Consider the following problem: You're given set of lattice points $\{a_i\}_{i=1}^n=\{(x_i,y_i)\}_{i=1}^n$. You have to cover it with lattice square grid having minimum possible number of nodes.

That is, you have to find integer $m\in\mathbb Z_+$ and such point $a_0\in \mathbb Z^2$ and directions $r_1,r_2 \in \mathbb Z^2$ that $(r_1,r_2)=0,|r_1|=|r_2|$ and set of points $S=\{a_0+u\cdot r_1 + v \cdot r_2\}_{u,v=0}^{m-1}$ covers all $a_i$. Among all such you have to find one that minimizes number of points in the grid, i.e. $m\times m$.

This problem has simple and effective solution which is, in short:

(I encourage you to think of it before heading under the spoiler)

To consider $a_i$ to be the gaussian numbers, then use $r_1=\gcd(a_2-a_1,a_3-a_1,\dots,a_n-a_1)$ and $r_2=i\cdot r_1$.

After I met the problem, I thought about its generalization to the three-dimensional case, i.e. given $\{a_i\}_{i=1}^n = \{(x_i,y_i,z_i)\}_{i=1}^n$ to find such $m\in \mathbb Z_+, a_0,r_1,r_2,r_3 \in \mathbb Z^3$ that

$$\forall i \hookrightarrow a_i \in S=\{a_0+u\cdot r_1 + v\cdot r_2 + w\cdot r_3\}_{u,v,w=0}^{m-1},\\(r_1,r_2)=(r_1,r_3)=(r_2,r_3)=0,\\|r_1|=|r_2|=|r_3|$$ which minimize $m^3$. Same approach seems inappropriate, but is there a way to solve the problem?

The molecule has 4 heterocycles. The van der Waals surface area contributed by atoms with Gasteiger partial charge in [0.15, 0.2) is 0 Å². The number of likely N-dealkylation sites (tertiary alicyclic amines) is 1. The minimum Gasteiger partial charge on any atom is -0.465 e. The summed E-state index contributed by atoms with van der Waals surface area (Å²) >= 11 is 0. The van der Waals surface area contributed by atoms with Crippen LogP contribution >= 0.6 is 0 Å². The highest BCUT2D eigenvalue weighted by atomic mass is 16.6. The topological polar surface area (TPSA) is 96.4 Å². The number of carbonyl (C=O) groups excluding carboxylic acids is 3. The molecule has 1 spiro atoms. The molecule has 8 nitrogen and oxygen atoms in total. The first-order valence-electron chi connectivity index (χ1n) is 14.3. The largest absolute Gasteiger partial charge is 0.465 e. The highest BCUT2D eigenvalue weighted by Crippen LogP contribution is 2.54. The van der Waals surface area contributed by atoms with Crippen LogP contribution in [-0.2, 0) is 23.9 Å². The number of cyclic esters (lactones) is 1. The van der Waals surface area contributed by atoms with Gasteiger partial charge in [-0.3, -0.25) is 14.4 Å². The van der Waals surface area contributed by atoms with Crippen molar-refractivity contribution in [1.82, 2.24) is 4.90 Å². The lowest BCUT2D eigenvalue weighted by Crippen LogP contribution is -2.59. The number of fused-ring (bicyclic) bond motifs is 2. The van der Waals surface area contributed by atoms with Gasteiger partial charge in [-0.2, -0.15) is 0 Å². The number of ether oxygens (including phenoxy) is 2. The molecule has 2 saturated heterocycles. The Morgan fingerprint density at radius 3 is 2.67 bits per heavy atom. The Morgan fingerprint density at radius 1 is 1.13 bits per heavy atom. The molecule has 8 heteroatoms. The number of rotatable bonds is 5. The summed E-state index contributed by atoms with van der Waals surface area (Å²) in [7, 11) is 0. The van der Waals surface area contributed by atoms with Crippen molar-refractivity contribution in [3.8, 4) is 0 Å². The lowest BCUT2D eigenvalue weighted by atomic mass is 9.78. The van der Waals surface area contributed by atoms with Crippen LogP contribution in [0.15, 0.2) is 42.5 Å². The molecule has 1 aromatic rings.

UPD: There are specific restrictions for three lattice vectors to be orthogonal having same length. $[r_1,r_2]$ is also lattice vector which is collinear with $r_3$. Thus $[r_1,r_2]=\alpha r_3$ where $\alpha\in\mathbb Q$. But $\alpha^2=\dfrac{|[r_1,r_2]|^2}{|r_3|^2}=|r_3|^2 \in \mathbb Z\implies|r_3|=|\alpha|\in\mathbb Z$. So all three vectors must also have integer length and, according to Pythagorean quadruple article can be represented as columns in

$$k\begin{pmatrix}m^2+n^2-p^2-q^2 & 2np-2mq & 2mp+2nq\\ 2mq+2np & m^2-n^2+p^2-q^2 & 2pq-2mn\\ 2nq-2mp & 2mn+2pq & m^2-n^2-p^2+q^2\end{pmatrix}$$

For $k,m,n,p,q \in \mathbb N \cup \{0\}$.

  • $\begingroup$ maybe you can do the same but with quaternions instead of conplex numbers. $\endgroup$
    – user35593
    Nov 6, 2017 at 16:13
  • $\begingroup$ I doubt that. Quaternions are not commutative and even though there is analogue of greatest common divisor in Hurwitz quaternions, it's not true for Lipschitz quaternions. Also in 3D space choosing some $r_1$ is not enough to fix $r_2$ and $r_3$. $\endgroup$ Nov 6, 2017 at 16:31


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